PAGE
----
William's swim team banquet was Wednesday night and I told his coach near the end of that long but lovely evening that I deserved a medal for withholding tears. He blinked, confused. His kids are younger and he may not completely understand the ache of loss surrounding graduation and departure for college, though certainly coaches and teachers experience grief when a favorite class departs and all that's left is an urgent need for restructuring and finding new talent.

In the words of William's head coach, the senior class was "generational," even "transcendent." They re-wrote the record books at the state and school level. William walked away with three All-American times (that means the top 100 times in the country this year, which I didn't know previously because I never came close to achieving it), the fourth-fastest 100 butterfly in school history, and a stack of team awards. The other seniors benefited similarly from their hard work, and they all supported each other's rise as a team, sticking with the sport even as the season extended a month into their summer vacation.

As the sun set over the Rockies the inevitable team slide show brightened up a big screen. Young faces gasping for air as they cruised through water, or masked in cheers and poolside rallies, all so full of promise, so passionate. Then the seniors' baby photos and earliest swim shots, chubby cheeks trapped under too-big goggles, curly hair escaping tiny swim caps, itty-bitty Speedos barely holding around their hips. The cherubic faces elicited oohs and ahs from the crowd and I could hear the coaches guessing the identity of each child, so different from the tall, broad-shouldered men on stage. And yet, so much the same, so dear and always and forever a child whose growth cannot be measured by times, points and awards but in heartache and heart-leaps, love and loss. 

Sunday, July 4, 2021

Lessons from a Surprise Thunderstorm

William just dashed through the hall and slid around the corner in stockinged feet. "Hailing!" he said as he grabbed the car keys and ran to move his freshly washed and waxed car into a more protected space. Rob uttered an expletive and went out to help him, still covered in putty and paint after touching up our outside overhead beams, which he finished just before the thunderstorm descended.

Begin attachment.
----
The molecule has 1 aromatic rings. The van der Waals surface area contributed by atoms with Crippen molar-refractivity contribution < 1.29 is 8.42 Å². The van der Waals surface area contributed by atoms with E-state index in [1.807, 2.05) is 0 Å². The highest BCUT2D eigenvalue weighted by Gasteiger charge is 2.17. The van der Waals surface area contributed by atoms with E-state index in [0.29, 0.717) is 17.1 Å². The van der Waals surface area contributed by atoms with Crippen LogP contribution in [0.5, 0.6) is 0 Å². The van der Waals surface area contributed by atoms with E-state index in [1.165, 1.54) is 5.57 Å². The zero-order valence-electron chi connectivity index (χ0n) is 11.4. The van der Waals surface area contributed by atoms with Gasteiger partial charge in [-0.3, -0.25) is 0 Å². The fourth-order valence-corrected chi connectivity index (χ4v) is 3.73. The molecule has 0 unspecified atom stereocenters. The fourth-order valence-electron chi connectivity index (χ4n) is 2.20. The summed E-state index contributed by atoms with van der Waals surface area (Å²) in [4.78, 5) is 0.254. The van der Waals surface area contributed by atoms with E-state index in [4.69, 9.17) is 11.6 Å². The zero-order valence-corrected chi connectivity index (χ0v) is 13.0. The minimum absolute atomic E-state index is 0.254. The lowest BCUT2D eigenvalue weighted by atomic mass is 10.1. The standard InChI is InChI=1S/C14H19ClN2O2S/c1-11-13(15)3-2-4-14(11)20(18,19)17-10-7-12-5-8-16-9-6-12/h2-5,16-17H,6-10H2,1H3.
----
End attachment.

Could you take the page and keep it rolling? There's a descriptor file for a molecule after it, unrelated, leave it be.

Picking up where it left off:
Of course the storm burst forth at the worst time, smack dab in the middle of an otherwise pleasant July 4th afternoon. It wasn't predicted, but that isn't stopping quarter-sized hailstones from knocking against the windows. This inconvenient fist-shaking from Mother Nature proves two things that keep smacking me upside the head: nothing goes to plan and everything keeps changing.

I couldn't sit still to write last week, still struggling to contain my sorrow around the end of William's high school swim career and the knowledge that he only has a month left at home before leaving for school. Like a non-swimmer desperately paddling to keep her head above water, I searched for events and trips to look forward to, and reached out to coaching friends who might need an assistant during the next high school girls' season.

Common wisdom says that "when God shuts a door he opens a window," but life doesn't usually work like that for me. First I waste time and energy pounding on the door and re-trying the knob with both hands, then I bang my head in despair before I finally get around to looking for the exit / entrance to my next chapter. I wasted less time this week because my kids are all present, looking to me for stability and guidance, so I can't fall apart yet. I'll have to pencil in my breakdown for the week after Aden and William move into their college digs.

I know that unexpected joys and discoveries lie in wait, just as this surprise thunderstorm centered itself right over our house from out of the blue. But when you have dedicated your life to raising children and they unceremoniously - even gleefully - leave your protection without a backward glance, the heart tends to suffer. The pandemic gave us extra family bonding time, for which I'm grateful, but it made for a terribly short runway to William's takeoff into adulthood.

Even as hail continues to batter the house and Rob belatedly realized that the gutter-cleaning company never came (hence the water pouring off our roof), we know that blue sky awaits just a few minutes away. Even if I have to climb out of a metaphorical chimney or burrow through a basement, I will get past this closed door and find a way to get around the door that has recently, and abruptly, closed.